Therefore, inbound marketing strategies and personalisation are key, and allowing prospects to move around the funnel freely without pressure to commit is an important tactic.

Online behaviours

As well as a non-linear funnel, B2B marketers should also look at the different channels and platforms for content. Millennials prefer to do their research online before connecting with a sales representative.

When looking at the type of sources HR tech buyers trust, our research shows that vendor sites and content sites are in the top three most trusted sources. While events and conferences are still essential for information gathering, independent research plays a big part in the process.

Source: HR Buying Behavior

Source: HR Buying Behavior

Additionally, it’s also very clear that multiple sources are used during the buyer research phase, so a multi-channel approach is vital.

An even bigger emphasis on digital content is seen with IT buyers, with the largest percentage (58%) ranking vendor websites as the most trusted source – above events and conferences.

Source: IT Buying Behavior

Source: IT Buying Behavior

Phone calls with sales contacts should not be discounted however, as the research shows that sales teams still play an integral role in providing information about products. What’s changed is the timing, with sales calls and meetings now taking place much later in the process.

After buyers complete their independent research, they will choose who they want to speak to. Millennials don’t like cold calls and they also prefer to digest information in smaller soundbites – so the more useful content you can provide throughout the customer journey, the more likely they are going to engage with you when they are ready.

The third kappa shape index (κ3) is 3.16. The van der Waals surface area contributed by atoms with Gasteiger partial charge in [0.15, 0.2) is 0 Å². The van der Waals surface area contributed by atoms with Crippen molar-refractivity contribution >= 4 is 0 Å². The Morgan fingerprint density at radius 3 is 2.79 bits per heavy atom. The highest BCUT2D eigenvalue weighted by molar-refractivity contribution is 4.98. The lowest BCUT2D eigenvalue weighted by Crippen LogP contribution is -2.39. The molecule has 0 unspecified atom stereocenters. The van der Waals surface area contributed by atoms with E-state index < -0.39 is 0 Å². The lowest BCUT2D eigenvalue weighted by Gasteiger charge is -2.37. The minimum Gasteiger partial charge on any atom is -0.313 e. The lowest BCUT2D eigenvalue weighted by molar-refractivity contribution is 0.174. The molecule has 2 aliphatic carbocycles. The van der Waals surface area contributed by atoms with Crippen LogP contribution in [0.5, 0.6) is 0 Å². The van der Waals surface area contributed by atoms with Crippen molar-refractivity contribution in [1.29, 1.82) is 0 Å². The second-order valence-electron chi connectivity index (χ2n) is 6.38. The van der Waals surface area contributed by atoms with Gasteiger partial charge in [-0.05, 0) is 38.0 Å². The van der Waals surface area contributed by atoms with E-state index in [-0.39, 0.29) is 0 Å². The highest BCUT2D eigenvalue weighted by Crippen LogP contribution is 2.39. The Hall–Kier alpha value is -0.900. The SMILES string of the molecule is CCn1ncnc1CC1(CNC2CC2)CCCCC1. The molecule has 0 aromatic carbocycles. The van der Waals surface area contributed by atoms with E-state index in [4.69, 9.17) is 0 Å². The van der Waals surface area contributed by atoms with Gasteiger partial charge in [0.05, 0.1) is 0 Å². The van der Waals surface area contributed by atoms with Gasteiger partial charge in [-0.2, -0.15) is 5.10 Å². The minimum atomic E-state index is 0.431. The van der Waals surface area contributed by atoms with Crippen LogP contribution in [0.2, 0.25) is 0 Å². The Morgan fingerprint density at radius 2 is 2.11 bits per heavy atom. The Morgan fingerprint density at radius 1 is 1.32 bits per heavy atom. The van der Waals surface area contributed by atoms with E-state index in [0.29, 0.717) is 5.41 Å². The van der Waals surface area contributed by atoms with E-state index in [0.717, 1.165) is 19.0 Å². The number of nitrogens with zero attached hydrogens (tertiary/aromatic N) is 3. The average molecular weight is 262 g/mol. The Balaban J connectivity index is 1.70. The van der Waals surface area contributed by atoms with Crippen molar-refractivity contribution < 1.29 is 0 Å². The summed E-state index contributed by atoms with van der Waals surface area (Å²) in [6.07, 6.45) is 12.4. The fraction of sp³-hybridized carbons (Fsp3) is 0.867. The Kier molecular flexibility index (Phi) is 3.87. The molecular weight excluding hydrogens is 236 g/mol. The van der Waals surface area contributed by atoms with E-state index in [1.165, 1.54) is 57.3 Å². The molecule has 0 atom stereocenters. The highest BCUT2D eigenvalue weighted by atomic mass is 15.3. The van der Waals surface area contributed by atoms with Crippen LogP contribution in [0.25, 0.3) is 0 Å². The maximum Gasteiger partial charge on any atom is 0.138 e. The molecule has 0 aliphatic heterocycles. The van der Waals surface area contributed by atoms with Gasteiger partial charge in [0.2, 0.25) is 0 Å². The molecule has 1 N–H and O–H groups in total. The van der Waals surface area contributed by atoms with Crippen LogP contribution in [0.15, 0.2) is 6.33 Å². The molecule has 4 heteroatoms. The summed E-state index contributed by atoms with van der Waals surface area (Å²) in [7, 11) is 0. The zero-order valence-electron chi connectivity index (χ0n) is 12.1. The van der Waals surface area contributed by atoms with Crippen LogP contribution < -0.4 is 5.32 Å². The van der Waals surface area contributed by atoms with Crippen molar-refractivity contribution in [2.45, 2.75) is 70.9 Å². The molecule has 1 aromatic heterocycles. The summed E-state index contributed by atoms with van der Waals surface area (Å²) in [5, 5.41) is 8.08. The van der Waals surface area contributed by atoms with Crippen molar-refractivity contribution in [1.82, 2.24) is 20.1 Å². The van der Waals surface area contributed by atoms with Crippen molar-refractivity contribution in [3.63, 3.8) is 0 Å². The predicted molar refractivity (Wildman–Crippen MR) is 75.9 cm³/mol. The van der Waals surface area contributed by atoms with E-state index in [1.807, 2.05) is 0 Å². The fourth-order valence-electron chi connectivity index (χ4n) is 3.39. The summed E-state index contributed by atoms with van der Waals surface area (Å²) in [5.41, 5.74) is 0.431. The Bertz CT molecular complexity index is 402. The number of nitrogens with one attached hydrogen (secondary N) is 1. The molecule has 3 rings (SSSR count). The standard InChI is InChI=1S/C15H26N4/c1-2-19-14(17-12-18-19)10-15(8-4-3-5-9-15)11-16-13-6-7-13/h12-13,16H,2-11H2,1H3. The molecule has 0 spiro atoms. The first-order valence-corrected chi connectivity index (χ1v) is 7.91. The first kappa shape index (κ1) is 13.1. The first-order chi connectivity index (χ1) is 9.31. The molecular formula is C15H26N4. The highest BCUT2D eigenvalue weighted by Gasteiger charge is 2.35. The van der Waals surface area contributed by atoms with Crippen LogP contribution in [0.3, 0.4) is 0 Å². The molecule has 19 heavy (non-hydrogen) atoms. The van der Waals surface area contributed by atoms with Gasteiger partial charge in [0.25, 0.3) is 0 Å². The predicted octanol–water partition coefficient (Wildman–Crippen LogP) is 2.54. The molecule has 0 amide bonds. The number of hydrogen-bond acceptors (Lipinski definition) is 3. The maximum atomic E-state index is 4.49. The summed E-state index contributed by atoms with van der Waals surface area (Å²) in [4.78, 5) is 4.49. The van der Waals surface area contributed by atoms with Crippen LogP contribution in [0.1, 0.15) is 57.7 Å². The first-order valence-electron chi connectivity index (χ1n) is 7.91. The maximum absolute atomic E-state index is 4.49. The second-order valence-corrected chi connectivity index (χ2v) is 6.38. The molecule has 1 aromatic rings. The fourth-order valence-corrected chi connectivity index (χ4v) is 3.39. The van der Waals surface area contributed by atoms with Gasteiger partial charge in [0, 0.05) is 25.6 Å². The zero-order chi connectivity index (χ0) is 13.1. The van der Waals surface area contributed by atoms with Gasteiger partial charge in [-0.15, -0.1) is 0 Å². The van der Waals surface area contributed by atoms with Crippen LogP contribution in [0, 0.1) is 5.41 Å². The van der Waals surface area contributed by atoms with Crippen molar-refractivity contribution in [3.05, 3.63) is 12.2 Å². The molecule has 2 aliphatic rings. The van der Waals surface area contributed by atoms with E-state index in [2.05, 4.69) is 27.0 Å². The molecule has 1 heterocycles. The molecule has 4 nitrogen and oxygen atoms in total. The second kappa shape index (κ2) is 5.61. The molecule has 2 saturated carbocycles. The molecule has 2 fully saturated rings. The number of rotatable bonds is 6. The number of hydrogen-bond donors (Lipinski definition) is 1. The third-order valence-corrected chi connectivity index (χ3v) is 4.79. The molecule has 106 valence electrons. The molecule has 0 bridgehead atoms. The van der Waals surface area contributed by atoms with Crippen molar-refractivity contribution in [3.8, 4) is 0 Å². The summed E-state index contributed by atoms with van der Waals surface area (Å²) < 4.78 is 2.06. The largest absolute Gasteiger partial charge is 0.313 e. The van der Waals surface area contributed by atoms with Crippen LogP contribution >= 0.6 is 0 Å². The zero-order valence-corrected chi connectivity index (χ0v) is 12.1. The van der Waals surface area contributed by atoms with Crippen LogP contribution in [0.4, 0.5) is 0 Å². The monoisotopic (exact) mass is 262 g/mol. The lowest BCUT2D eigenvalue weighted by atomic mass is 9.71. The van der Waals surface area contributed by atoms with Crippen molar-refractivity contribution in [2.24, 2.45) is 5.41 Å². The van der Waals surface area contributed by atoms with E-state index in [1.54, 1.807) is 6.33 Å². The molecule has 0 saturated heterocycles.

It’s also important to manage the B2B customer experience. Seamlessness, responsiveness and a multi- or omni-channel presence are priorities for improving experience for buyers, and it all starts with understanding their needs. This is why advanced targeting and segmentation is fundamental in building relationships with the modern DMU.

 

 

 

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Inbox Insight promote the best B2B content marketing practices enhanced by a data-driven approach. We believe putting audience insights at the heart of every digital campaign, drives superior experiences for both our business communities and clients.

It’s about continuously leveraging audience intelligence to understand what they want to hear, and translating this into thoughtful demand generation campaigns that resonate with decision makers across the full buyer journey.